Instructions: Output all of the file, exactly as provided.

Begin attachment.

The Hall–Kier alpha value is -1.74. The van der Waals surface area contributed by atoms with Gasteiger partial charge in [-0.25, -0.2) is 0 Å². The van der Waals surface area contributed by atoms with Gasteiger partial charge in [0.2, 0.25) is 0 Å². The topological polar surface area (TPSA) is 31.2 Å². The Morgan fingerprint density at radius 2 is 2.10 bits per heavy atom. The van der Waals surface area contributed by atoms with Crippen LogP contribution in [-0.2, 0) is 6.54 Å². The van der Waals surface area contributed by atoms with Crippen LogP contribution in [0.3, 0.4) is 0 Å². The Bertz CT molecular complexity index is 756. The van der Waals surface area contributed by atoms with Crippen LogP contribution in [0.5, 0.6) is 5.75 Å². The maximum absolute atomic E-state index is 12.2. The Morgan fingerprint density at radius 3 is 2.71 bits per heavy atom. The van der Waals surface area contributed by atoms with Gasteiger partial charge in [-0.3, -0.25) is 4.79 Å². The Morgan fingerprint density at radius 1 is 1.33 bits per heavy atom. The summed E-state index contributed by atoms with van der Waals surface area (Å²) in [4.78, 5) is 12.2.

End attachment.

The Hall–Kier alpha value is -1.74. The van der Waals surface area contributed by atoms with Gasteiger partial charge in [-0.25, -0.2) is 0 Å². The van der Waals surface area contributed by atoms with Gasteiger partial charge in [0.2, 0.25) is 0 Å². The topological polar surface area (TPSA) is 31.2 Å². The Morgan fingerprint density at radius 2 is 2.10 bits per heavy atom. The van der Waals surface area contributed by atoms with Crippen LogP contribution in [-0.2, 0) is 6.54 Å². The van der Waals surface area contributed by atoms with Crippen LogP contribution in [0.3, 0.4) is 0 Å². The Bertz CT molecular complexity index is 756. The van der Waals surface area contributed by atoms with Crippen LogP contribution in [0.5, 0.6) is 5.75 Å². The maximum absolute atomic E-state index is 12.2. The Morgan fingerprint density at radius 3 is 2.71 bits per heavy atom. The van der Waals surface area contributed by atoms with Gasteiger partial charge in [-0.3, -0.25) is 4.79 Å². The Morgan fingerprint density at radius 1 is 1.33 bits per heavy atom. The summed E-state index contributed by atoms with van der Waals surface area (Å²) in [4.78, 5) is 12.2.